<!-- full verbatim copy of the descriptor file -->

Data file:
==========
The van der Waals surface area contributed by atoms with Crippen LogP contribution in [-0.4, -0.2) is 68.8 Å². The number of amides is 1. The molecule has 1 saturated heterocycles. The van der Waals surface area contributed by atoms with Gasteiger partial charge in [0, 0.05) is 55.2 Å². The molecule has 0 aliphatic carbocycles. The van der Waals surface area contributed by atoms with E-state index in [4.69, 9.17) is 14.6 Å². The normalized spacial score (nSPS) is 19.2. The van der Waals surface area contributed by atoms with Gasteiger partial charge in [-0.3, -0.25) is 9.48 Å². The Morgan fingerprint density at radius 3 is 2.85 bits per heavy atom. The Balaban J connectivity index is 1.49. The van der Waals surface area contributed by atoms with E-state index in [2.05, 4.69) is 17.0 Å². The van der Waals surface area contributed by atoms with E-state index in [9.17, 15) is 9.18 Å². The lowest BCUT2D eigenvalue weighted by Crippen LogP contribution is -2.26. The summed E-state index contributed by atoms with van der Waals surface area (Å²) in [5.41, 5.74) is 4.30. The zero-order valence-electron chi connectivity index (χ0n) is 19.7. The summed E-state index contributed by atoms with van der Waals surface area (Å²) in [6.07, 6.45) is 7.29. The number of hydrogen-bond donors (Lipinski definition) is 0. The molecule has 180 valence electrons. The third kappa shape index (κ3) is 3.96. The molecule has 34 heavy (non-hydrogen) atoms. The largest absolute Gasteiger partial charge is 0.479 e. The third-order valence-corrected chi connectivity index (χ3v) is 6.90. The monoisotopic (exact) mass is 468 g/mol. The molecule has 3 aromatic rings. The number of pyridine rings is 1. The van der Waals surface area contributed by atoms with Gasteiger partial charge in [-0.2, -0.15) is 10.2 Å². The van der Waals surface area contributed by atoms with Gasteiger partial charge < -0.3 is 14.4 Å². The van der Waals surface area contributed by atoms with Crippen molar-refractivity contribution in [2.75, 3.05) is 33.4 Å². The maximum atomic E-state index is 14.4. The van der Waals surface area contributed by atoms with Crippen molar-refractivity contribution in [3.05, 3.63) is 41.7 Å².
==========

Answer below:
The van der Waals surface area contributed by atoms with Crippen LogP contribution in [-0.4, -0.2) is 68.8 Å². The number of amides is 1. The molecule has 1 saturated heterocycles. The van der Waals surface area contributed by atoms with Gasteiger partial charge in [0, 0.05) is 55.2 Å². The molecule has 0 aliphatic carbocycles. The van der Waals surface area contributed by atoms with E-state index in [4.69, 9.17) is 14.6 Å². The normalized spacial score (nSPS) is 19.2. The van der Waals surface area contributed by atoms with Gasteiger partial charge in [-0.3, -0.25) is 9.48 Å². The Morgan fingerprint density at radius 3 is 2.85 bits per heavy atom. The Balaban J connectivity index is 1.49. The van der Waals surface area contributed by atoms with E-state index in [2.05, 4.69) is 17.0 Å². The van der Waals surface area contributed by atoms with E-state index in [9.17, 15) is 9.18 Å². The lowest BCUT2D eigenvalue weighted by Crippen LogP contribution is -2.26. The summed E-state index contributed by atoms with van der Waals surface area (Å²) in [5.41, 5.74) is 4.30. The zero-order valence-electron chi connectivity index (χ0n) is 19.7. The summed E-state index contributed by atoms with van der Waals surface area (Å²) in [6.07, 6.45) is 7.29. The number of hydrogen-bond donors (Lipinski definition) is 0. The molecule has 180 valence electrons. The third kappa shape index (κ3) is 3.96. The molecule has 34 heavy (non-hydrogen) atoms. The largest absolute Gasteiger partial charge is 0.479 e. The third-order valence-corrected chi connectivity index (χ3v) is 6.90. The monoisotopic (exact) mass is 468 g/mol. The molecule has 3 aromatic rings. The number of pyridine rings is 1. The van der Waals surface area contributed by atoms with Gasteiger partial charge in [-0.2, -0.15) is 10.2 Å². The van der Waals surface area contributed by atoms with Gasteiger partial charge < -0.3 is 14.4 Å². The van der Waals surface area contributed by atoms with Crippen molar-refractivity contribution in [2.75, 3.05) is 33.4 Å². The maximum atomic E-state index is 14.4. The van der Waals surface area contributed by atoms with Crippen molar-refractivity contribution in [3.05, 3.63) is 41.7 Å².